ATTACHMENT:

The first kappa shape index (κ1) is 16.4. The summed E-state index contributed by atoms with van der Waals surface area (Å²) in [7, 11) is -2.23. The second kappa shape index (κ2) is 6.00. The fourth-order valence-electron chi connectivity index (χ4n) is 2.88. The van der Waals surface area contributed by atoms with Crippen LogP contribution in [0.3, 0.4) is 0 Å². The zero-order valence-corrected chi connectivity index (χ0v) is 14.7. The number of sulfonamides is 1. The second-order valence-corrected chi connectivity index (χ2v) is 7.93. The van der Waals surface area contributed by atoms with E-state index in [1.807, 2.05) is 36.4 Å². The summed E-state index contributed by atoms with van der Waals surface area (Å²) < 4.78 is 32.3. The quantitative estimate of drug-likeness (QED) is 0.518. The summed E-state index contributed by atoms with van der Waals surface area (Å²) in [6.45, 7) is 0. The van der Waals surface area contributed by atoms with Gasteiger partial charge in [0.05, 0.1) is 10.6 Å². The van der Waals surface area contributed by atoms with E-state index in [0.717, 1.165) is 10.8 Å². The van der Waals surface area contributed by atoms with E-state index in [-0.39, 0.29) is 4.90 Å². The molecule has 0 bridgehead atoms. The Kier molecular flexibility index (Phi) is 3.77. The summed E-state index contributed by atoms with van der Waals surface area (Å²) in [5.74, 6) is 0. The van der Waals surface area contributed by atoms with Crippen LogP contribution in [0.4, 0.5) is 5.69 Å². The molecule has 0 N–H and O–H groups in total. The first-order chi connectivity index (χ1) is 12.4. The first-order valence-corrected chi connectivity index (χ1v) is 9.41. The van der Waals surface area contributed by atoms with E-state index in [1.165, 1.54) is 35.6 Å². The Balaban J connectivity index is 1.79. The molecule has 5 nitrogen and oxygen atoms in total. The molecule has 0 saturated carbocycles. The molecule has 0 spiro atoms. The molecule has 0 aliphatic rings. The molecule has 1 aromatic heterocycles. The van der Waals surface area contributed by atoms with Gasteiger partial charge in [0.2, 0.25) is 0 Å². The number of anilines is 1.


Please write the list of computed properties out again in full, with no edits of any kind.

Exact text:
The first kappa shape index (κ1) is 16.4. The summed E-state index contributed by atoms with van der Waals surface area (Å²) in [7, 11) is -2.23. The second kappa shape index (κ2) is 6.00. The fourth-order valence-electron chi connectivity index (χ4n) is 2.88. The van der Waals surface area contributed by atoms with Crippen LogP contribution in [0.3, 0.4) is 0 Å². The zero-order valence-corrected chi connectivity index (χ0v) is 14.7. The number of sulfonamides is 1. The second-order valence-corrected chi connectivity index (χ2v) is 7.93. The van der Waals surface area contributed by atoms with E-state index in [1.807, 2.05) is 36.4 Å². The summed E-state index contributed by atoms with van der Waals surface area (Å²) < 4.78 is 32.3. The quantitative estimate of drug-likeness (QED) is 0.518. The summed E-state index contributed by atoms with van der Waals surface area (Å²) in [6.45, 7) is 0. The van der Waals surface area contributed by atoms with Gasteiger partial charge in [0.05, 0.1) is 10.6 Å². The van der Waals surface area contributed by atoms with E-state index in [0.717, 1.165) is 10.8 Å². The van der Waals surface area contributed by atoms with E-state index in [-0.39, 0.29) is 4.90 Å². The molecule has 0 bridgehead atoms. The Kier molecular flexibility index (Phi) is 3.77. The summed E-state index contributed by atoms with van der Waals surface area (Å²) in [5.74, 6) is 0. The van der Waals surface area contributed by atoms with Crippen LogP contribution in [0.4, 0.5) is 5.69 Å². The molecule has 0 N–H and O–H groups in total. The first-order chi connectivity index (χ1) is 12.4. The first-order valence-corrected chi connectivity index (χ1v) is 9.41. The van der Waals surface area contributed by atoms with E-state index in [1.165, 1.54) is 35.6 Å². The Balaban J connectivity index is 1.79. The molecule has 5 nitrogen and oxygen atoms in total. The molecule has 0 saturated carbocycles. The molecule has 0 spiro atoms. The molecule has 0 aliphatic rings. The molecule has 1 aromatic heterocycles. The van der Waals surface area contributed by atoms with Gasteiger partial charge in [0.2, 0.25) is 0 Å². The number of anilines is 1.